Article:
Jim Witherell discusses “L.L. Bean: The Man and His Company,” 2-5 p.m., Books-A-Million, 430 Gorham Road, South Portland, 253-5587.

Tuesday 4/24 Yarmouth Historical Society Book Group discussion of “Windswept,” 7 p.m., Merrill Memorial Library, 215 Main St., Yarmouth, 846-6259.

Thursday 4/26 Merrill Memorial Library Readers Circle discussion of “The Tigers Wife,” 7 p.m., Merrill Memorial Library, 215 Main St., Yarmouth, 846-4763.

Sunday 4/29 Chris Van Dusen / Matt Tavares reading, 1 p.m., Longfellow Books, One Monument Way, Portland, 772-4045.

Call for Artists Portland Downtown District is looking for Maine-based artists for the 39th Annual Old Port Fest. Deadline for submissions is April 27. Cost for a spot is $80. Interested parties can visit portlandmaine. com or e-mail

Film Thursday 4/25 ”Linotype: The Film,” 7 p.m., SPACE, 538 Congress St., Portland, 828-5600.

Saturday 4/28 ”One Tuesday Morning,” 7 p.m., Freeport Performing Arts, 30 Holbrook St., Freeport.

Galleries ”Chronology of A Life:” Artists Books, Poems, and Publications of Georgiana Preacher, through April 30, Glickman Library, USM Portland, 228-8014. ”Scenes from Maine,” through April 29, Richard Boyd Gallery, Peaks Island, 712-1097. ”Smokin’ Hot,” April 29-June 1, Merrill Memorial Library, 215 Main St., Yarmouth, 846-1336.

Thursday 4/19 Farm & Food 2012, through May 22, SPACE, 538 Congress St., Portland, 828-5600.

Friday 4/20 Figure Drawing with Live Model, 7-9 p.m., Constellation Gallery, 511 Congress St., Portland, $10, 4096617.

Thursday 4/26 Student Exhibit, Portland Public Schools, through May 10, Portland City Hall, 389 Congress St.,

Noonday Concerts presents Atlantic Chamber Ensemble, 12:15 p.m., First Parish Congregational Church, 425 Congress St., Portland, 775-3356.

Friday 4/20

Tuesday 4/24 Alvin Ailey American Dance Theater, 7:30 p.m., Merrill Auditorium, 20 Myrtle St., Portland, $45-60, 842-0800 or ”River of Time,” 3:30-4:30 p.m., Portland Public Library, 5 Monument Square, Portland, 871-1700.

Saturday 4/28 Contra Dance and Dinner, 6-9 p.m., Wescustogo Hall, 275 Walnut Hill Road, North Yarmouth, $10 individuals/$20 family, 846-9559.

Mid Coast Calls for Art Purr and Caw: Talking About Species, community members are welcome to read or sing entries during the May 22 performance, Frontier Cafe, 14 Maine St., Brunswick, no walk-in entries will be allowed, contact Liz McGhee 7258820.

Dirigo and Soule Monde, 7:30 p.m., The Big Easy, 55 Market St., Portland, $10,

Books & Authors

Rani Arbo & Daisy Mayhem, 8 p.m., One Longfellow Square, 181 State St., Portland, $17 advance/$20 door, 761-1757.

World Book Night, 5:30-7:30 p.m., Patten Free Library, 33 Summer St., Bath, 443-6384 or

Snaex: Chriss Sutherland and Chris Teret, 8 p.m., Mayo St. Arts, 10 Mayo St., Portland, $10 adults/$7 students, 615-3609.

Saturday 4/21 Antje Duvekot, 8 p.m., One Longfellow Square, 181 State St., Portland, $15 advance/$18 door, 761-1757. Joel Carpenter, 7 p.m., New Church, 302 Stevens Ave, Portland, $10, 857-9002.

Sunday 4/22 Gustafer Yellowgold’s Show, 2 p.m., SPACE, 538 Congress St., Portland, $8, 828-5600. USM School of Music presents Carmina Burana, 3 p.m., Merrill Auditorium, 20 Myrtle St., Portland, $15,

Thursday 4/26 Noonday Concerts presents Bill Street and Maine Saxophone, 12:15 p.m., First Parish Unitarian Universalist Church, 425 Congress St., Portland, 775-3356. Portland Jazz Orchestra, 7 p.m., South Portland High School, 637 Highland Ave., South Portland, $10,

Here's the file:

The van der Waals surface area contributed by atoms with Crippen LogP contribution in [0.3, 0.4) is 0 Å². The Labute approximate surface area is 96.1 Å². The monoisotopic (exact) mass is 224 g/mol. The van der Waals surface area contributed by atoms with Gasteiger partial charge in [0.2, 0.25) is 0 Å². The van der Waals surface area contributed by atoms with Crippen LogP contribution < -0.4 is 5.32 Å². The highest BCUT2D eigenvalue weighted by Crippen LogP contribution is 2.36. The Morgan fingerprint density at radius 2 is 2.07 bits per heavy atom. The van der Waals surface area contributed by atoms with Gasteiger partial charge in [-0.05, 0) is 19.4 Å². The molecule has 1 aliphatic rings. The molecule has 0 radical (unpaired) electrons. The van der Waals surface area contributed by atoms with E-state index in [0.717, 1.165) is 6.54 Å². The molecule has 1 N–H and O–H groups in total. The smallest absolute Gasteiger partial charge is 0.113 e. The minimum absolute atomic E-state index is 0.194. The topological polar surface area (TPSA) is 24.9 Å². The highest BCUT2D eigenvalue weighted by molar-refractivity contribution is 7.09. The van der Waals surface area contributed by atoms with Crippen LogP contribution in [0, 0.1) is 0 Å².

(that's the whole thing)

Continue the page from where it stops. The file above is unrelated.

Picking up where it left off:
Saturday 4/28 Tricky Britches, 3 p.m., South Portland Public Library, 482 Broadway, South Portland, 767-7600.

Sunday 4/29 Future Islands, 7:30 p.m., SPACE, 538 Congress St., Portland, $8, 828-5600. Oratorio Chorale, 3 p.m., Woodfords Congregational Church, 202 Woodford St., Portland, $20 advance/$25 door, 798-7985. Portland Rossini Club concert, 3-4 p.m., Cathedral of St. Luke, 143 State St., Portland, $10 general public/$5 seniors, 797-8318.

Theater & Dance Thursday 4/19 A Life in the Theater, through May 5, Thu.-Sat. 7 p.m., Freeport Factory Stage, 5 Depot St., Freeport, Thursdays pay-what-you-can, $19, $15 seniors/students, freeportfactory. com or 865-5505.

Monday 4/23

Tuesday 4/24 Children’s Poetry program, 4-5 p.m., Curtis Memorial Library, 23 Pleasant St., Brunswick. Speak Local Poetry Reading, 3:305:30 p.m., Little Dog Cafe, 87 Maine St., Brunswick, 841-7501.


We Were Promised Jetpacks, an indie rock quartet from Edinburgh, Scotland, will play SPACE Gallery, 538 Congress St., Portland, at 7:30 p.m. Wednesday, April 25. The band is touring in support of their recently released second album, “In the Pit of the Stomach.” Tickets are $13 at Bull Moose and or $15 at the door. through June 9, Chocolate Church Art Gallery, 804 Washington St., Bath, 653-9334.

Saturday 4/28 ”Facing the Giants,” 1 p.m., Corliss Street Baptist Church Annex, 17 Weeks St., Bath.


Galleries ”Creatures of the Sea and Sky,” through April 30, Markings Gallery, 50 Front St., Bath, 443-1499.

George Lopez, 7:30 p.m., Orion Performing Arts Center, 50 Republic Dr., Topsham, $15.

”Return to Sender,” April 20-May 31, Whatnot Gallery, Spindleworks, 7 Lincoln St., Brunswick, 725-8820.

Tuesday 4/24 Nor’easters Chorus Open House, 7 p.m., United Methodist Church, 340 Oak Grove Ave., Bath, 7294062.

”Edge of the Sea,” 5-7 p.m., runs

Wednesday 4/25 Joanne P. McCallie book signing, 5:30-7 p.m., Brunswick Golf Course, 165 River Road, Brunswick, 729-5156.

Films Thursday 4/26 ”American Teacher,” 7 p.m., Bowdoin College, Kresege Auditorium, Brunswick, 725-3465.

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Oratorio Chorale, 7:30 p.m., Morse High School, 826 High St., Bath, $20 advance/$25 door, 798-7985.

Theater Dance

Saturday 4/21

Thursday 4/26

Saturday 4/28

Thursday 4/19

Spring Dance Concert, 8 p.m., Bowdoin College, Pickard Theater, Memorial Hall, 725-3375.